Back to Church Front Page
Chinese Churches
CHURCH THE CHURCH Guide Guide Hampton Roads’ Monthly Christian Newspaper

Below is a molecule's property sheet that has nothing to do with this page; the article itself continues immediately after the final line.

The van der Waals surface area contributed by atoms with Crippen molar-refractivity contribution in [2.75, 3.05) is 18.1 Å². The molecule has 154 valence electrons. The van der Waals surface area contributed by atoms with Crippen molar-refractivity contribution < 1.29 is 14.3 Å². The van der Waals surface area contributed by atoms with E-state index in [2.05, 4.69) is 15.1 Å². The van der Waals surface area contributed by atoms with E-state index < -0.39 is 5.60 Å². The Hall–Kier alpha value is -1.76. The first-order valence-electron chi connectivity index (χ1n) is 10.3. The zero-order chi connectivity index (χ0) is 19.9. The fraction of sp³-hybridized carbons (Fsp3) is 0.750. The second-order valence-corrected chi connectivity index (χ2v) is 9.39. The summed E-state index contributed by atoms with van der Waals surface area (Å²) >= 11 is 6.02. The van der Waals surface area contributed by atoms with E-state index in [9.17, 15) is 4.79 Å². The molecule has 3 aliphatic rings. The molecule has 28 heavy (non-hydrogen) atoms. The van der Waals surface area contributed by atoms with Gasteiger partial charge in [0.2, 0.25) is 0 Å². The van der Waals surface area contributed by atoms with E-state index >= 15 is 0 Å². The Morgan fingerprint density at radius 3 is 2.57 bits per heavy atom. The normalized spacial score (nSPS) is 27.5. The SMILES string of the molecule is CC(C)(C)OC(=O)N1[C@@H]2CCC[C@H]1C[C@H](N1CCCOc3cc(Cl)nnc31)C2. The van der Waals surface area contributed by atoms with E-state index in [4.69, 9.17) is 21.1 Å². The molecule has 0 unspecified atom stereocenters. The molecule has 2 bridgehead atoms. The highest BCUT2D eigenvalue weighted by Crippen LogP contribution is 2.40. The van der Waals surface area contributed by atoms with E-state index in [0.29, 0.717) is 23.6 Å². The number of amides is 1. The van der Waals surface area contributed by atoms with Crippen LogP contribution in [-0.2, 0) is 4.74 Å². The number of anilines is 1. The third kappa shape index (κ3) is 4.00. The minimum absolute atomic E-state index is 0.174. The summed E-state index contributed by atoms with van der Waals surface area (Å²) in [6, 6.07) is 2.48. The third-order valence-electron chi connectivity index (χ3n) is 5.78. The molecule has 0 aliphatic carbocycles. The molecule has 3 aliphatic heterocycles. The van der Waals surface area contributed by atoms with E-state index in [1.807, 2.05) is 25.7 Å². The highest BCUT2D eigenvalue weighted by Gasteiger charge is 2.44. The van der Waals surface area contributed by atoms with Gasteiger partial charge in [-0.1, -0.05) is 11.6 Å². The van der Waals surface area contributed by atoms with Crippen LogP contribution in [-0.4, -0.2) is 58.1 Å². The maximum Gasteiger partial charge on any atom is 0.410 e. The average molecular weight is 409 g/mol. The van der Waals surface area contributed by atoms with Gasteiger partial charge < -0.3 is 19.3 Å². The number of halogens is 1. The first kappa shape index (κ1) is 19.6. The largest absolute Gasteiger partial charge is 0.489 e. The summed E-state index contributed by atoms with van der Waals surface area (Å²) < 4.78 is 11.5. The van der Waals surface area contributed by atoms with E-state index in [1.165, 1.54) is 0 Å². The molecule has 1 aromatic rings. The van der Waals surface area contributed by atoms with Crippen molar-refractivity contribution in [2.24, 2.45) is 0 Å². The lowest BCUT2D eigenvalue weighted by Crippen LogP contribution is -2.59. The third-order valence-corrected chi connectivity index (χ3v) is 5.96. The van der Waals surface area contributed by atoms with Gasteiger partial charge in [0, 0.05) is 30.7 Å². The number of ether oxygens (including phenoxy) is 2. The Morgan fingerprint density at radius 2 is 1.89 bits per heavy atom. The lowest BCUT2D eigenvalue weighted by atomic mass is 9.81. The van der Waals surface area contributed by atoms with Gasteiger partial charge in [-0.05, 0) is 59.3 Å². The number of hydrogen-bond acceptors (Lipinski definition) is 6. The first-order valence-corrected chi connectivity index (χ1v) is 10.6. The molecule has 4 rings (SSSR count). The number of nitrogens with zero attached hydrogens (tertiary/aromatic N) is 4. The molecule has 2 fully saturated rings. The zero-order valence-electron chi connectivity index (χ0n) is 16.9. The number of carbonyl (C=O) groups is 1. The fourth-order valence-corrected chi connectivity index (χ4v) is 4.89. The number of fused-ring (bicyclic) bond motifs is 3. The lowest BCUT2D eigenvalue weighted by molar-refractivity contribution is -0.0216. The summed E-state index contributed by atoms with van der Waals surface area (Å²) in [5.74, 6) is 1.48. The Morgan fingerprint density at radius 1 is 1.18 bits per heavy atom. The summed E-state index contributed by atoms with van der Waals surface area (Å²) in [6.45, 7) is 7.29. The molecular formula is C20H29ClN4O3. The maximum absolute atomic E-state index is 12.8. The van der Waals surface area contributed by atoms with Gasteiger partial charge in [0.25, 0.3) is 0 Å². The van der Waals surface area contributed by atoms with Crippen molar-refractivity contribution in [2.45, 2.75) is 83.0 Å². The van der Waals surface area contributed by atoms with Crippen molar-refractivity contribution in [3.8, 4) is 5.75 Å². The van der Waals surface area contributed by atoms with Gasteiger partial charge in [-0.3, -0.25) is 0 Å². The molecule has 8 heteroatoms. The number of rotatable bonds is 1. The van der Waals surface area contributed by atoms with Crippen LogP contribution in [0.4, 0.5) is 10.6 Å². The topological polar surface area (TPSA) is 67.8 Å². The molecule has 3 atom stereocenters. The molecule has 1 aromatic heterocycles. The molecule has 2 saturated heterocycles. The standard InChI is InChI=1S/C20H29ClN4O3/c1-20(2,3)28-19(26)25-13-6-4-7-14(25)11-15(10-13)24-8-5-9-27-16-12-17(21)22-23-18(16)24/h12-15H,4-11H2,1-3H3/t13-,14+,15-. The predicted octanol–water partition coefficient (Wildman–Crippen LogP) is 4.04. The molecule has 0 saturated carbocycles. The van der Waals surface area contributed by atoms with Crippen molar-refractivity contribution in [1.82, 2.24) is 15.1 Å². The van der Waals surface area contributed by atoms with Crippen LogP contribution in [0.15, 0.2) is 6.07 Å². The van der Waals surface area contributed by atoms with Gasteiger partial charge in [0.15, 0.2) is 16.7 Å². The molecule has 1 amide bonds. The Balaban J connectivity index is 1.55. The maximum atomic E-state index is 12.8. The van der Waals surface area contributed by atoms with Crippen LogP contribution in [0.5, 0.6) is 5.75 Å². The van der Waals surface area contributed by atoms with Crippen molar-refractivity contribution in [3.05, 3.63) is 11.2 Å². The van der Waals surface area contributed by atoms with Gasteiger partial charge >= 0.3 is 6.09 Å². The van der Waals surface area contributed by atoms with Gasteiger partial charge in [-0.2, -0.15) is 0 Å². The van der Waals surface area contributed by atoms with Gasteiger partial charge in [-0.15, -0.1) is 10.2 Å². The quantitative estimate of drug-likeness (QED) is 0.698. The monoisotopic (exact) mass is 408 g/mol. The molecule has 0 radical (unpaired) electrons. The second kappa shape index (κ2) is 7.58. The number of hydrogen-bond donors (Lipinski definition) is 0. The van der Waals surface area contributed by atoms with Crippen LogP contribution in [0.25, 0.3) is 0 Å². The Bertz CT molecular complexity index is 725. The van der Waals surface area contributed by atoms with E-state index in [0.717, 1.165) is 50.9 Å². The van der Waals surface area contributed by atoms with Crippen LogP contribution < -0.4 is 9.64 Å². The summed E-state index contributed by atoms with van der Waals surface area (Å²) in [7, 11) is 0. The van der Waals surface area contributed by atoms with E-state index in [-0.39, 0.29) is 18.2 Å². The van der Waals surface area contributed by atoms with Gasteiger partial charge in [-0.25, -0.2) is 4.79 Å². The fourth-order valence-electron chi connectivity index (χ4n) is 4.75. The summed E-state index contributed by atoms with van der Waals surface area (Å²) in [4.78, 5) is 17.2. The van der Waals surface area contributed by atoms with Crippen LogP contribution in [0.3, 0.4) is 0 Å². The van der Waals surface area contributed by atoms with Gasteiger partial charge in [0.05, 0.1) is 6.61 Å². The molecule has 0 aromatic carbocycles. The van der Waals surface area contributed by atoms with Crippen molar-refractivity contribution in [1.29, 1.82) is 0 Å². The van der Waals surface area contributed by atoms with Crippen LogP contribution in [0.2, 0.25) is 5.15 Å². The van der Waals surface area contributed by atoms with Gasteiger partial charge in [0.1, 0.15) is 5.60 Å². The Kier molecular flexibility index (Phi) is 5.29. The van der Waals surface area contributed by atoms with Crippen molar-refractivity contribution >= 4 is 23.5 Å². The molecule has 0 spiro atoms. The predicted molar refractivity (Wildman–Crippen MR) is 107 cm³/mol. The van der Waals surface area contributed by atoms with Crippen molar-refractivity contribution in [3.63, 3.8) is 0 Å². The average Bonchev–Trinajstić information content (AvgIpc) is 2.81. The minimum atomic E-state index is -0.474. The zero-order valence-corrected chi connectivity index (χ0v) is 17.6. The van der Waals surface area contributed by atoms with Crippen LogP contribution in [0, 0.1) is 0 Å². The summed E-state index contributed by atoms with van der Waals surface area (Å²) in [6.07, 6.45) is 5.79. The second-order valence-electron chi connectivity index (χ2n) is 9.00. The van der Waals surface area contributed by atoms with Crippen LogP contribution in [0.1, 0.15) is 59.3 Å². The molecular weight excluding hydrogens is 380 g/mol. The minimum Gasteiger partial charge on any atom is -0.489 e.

JUANITA WEISS
BEING THE CHURCH The Church’s Response and Responsibility on Abortion
By Marie Bowen   l   World Magazine